representative of Fort Collins population

--implore city council to be inclusive, not excluding the traditions
that have made this country great while at the same time not excluding
minority participation, including Menorahs and other religious symbols
appropriate for the season

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Task Force "Reasoning"

From the agenda--because Fort Collins is now a "dynamic, culturally
diverse community", Christmas should be relegated to the city museum,
as the "common theme" of light replaces those obnoxious and highly
offensive Christmas trees and red and green lights!

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Liveblogging Fort Collins City Council Vote

Well, trying at least, from the Fort Collins City Council chamber via
the new Slapstick Politics BlackBerry.

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November 19, 2007

Blogs For Borders Video Blogburst 111907

This week's edition courtesy of Freedom Folks.

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Fort Collins Holiday Display Flap Set For Vote; Mayor Opposes Recommendation, Sheriff Plans Christmas Tree Protest

"Fort Collins is becoming more like the imbecilic borough of Boulder than many would like to admit, where social agendas substitute for common sense"--Larimer County Sheriff Jim Alderden

Council member Diggs Brown said he agrees with the mayor, says he'll vote against the task force recommendation because he doesn't want to be the "grinch" that ruins Christmas for Fort Collins' children (video):
"I will ask City Council to reject any recommendations that diminish Christmas in Fort Collins, especially our traditional display of Christmas trees, colored lights and other traditional secular symbols," Mayor Doug Hutchinson wrote in an opinion piece in Wednesday's The Coloradoan.
Larimer County Sheriff Jim Alderden is taking a different tack--inviting the public to help him decorate a Christmas tree in protest, complete with red and green lights:
Decrying people he says are taking the "Christ out of Christmas," Larimer County Sheriff Jim Alderden is inviting the public to help decorate a Christmas tree on his office lawn, and seeking donations to ensure no tax dollars are spent on it.

"Most of the members of the Larimer County Sheriff's Office are Christians and celebrate Christmas. We pray for the continued safety of our brothers and sisters in blue, and recognize that the laws we are sworn to uphold have their very foundation in the laws laid down by God through Moses," Alderden said in his Bull's-eye newsletter. "Our criminal codes are based on Judaic Christian doctrine. To deny that by restricting symbols of Christian faith on public property is beyond the pale."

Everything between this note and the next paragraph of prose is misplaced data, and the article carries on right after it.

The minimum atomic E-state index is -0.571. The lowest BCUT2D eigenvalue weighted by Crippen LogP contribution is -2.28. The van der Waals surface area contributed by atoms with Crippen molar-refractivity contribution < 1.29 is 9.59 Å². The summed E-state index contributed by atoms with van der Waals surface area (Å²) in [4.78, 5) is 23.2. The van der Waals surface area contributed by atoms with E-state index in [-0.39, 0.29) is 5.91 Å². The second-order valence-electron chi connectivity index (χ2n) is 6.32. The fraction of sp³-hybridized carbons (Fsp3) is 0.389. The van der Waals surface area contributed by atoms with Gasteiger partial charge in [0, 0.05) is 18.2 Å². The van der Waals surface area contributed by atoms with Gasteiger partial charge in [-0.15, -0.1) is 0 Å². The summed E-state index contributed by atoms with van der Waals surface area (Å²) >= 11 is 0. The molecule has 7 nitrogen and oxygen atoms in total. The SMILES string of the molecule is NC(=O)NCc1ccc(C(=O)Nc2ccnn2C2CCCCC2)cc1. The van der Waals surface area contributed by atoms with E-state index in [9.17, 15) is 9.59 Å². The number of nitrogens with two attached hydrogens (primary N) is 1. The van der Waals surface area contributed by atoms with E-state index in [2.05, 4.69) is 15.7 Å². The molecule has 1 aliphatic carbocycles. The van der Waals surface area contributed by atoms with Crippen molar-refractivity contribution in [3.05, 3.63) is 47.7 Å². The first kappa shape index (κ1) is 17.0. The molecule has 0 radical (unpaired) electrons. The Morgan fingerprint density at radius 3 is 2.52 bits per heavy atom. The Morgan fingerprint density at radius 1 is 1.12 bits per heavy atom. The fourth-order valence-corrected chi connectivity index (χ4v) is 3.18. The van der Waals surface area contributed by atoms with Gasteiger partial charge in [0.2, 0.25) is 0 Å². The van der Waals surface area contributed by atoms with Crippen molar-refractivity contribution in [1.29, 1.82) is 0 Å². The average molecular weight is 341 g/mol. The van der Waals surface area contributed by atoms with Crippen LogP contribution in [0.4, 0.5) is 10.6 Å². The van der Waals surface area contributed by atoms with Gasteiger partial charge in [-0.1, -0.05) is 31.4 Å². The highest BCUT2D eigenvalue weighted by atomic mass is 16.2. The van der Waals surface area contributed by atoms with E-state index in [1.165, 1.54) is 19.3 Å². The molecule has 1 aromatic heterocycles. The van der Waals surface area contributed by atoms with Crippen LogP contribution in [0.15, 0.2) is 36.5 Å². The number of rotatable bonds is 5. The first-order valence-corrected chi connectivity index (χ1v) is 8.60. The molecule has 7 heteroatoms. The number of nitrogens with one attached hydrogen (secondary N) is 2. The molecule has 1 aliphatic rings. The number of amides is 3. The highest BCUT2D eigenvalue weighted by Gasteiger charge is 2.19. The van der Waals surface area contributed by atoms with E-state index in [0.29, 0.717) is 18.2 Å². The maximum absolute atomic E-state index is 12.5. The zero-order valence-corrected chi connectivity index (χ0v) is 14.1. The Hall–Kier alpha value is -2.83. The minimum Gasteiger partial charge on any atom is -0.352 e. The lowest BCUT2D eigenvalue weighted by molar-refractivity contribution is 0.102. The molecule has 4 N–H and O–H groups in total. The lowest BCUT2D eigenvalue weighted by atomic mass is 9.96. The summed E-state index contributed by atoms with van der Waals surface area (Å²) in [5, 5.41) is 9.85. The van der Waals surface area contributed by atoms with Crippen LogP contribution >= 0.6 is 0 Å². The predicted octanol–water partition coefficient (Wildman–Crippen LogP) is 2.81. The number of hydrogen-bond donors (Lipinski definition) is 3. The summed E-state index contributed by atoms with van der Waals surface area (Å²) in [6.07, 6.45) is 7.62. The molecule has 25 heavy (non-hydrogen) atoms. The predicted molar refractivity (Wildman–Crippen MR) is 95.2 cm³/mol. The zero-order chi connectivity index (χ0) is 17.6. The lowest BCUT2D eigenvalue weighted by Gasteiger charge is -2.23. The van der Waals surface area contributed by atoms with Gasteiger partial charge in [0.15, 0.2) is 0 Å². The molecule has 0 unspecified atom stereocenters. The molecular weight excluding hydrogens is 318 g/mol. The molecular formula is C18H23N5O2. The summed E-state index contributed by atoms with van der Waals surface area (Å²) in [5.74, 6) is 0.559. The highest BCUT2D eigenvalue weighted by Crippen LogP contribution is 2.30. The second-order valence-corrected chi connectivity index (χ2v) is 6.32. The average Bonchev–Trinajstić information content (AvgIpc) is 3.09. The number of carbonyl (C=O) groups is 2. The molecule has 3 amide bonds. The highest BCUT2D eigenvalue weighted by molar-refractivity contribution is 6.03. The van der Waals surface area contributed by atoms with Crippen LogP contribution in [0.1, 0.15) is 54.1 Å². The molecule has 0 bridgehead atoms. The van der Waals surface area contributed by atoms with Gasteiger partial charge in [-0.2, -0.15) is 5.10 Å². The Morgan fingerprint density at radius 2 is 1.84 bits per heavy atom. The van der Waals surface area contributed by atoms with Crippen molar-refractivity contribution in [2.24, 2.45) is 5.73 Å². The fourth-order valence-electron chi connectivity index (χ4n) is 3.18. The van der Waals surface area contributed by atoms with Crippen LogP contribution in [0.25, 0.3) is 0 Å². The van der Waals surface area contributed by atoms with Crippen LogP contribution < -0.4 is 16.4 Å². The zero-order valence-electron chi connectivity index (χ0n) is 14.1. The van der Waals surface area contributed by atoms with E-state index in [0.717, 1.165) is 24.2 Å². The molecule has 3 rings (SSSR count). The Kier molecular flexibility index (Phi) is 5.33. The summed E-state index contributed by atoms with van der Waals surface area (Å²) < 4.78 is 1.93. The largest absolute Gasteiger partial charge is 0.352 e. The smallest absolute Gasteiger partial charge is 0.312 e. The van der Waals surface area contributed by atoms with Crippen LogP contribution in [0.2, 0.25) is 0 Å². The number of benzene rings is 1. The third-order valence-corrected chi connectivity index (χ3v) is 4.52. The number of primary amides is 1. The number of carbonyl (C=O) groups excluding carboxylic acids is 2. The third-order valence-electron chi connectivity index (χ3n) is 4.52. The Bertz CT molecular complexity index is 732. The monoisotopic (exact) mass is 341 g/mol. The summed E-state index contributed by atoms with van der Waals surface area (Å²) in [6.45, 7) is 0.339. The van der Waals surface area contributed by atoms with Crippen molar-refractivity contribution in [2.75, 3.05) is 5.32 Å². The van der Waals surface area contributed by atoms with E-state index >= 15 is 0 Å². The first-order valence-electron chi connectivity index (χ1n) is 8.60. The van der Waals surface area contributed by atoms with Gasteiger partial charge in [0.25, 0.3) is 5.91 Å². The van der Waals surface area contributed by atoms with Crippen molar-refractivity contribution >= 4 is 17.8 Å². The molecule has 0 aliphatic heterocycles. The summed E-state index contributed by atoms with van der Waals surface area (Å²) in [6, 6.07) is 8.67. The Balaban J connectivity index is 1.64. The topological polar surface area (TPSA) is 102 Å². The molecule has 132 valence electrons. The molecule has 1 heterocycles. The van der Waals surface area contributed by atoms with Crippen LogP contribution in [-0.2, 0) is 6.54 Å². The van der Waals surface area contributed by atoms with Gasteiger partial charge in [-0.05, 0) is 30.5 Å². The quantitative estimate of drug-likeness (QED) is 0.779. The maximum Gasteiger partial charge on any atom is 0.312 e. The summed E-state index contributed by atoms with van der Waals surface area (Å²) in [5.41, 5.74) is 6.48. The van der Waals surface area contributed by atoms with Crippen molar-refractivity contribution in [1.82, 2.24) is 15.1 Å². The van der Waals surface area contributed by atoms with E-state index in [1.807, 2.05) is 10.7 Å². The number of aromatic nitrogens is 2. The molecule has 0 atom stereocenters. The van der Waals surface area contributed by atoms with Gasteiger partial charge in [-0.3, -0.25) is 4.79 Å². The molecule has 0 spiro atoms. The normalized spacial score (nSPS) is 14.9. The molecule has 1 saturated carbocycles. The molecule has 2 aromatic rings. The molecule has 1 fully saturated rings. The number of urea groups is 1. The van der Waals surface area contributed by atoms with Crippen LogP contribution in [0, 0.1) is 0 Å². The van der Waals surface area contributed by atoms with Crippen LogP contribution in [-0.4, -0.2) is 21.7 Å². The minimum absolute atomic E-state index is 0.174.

Alderden devoted his most recent newsletter to the ongoing controversy over the city's holiday light display task force's recommendation that religious symbols be limited in public places. The City Council will discuss the recommendations at Tuesday's meeting.

Because the sheriff's tree will be on county-owned property, it's not subject to the task force's recommendations.
. . .
"There's such a thing as religious tolerance, but you can be tolerant without excluding the majority, and that seems to be the road we're heading down," Alderden said. "We respect people of other faiths and religions. We respect other people's right to have their opinions, but don't ask Christians to hide their faith."
For moonbats, tolerance swings only in one direction. Everyone must accommodate the minority, while the majority must remain silent and traditions are removed to placate the delicate sensibilities of the "offended"--whether real or imagined. This is the ultimate result of nanny-statism and multi-culturalism, and RMN editor Vincent Carroll details what awaits down the slippery slope:
We used to debate whether religious symbols were appropriate — or even legal — on public property at Christmas time. Now we apparently must debate whether anything that makes someone think of Christmas should be displayed.

A city appointed task force in Fort Collins has concluded that the answer is no. Even objects that have no more religious significance than a fat elf with a long white beard might jeopardize the civic goal of ensuring that all citizens “feel valued, welcomed and included.” As a result, for example, the task force would allow no colored lights on city buildings or in common areas inside. And no ornaments. It would even mandate that any “garlands of greenery” be “unadorned.”

Mustn’t let a ribbon give the public the wrong idea.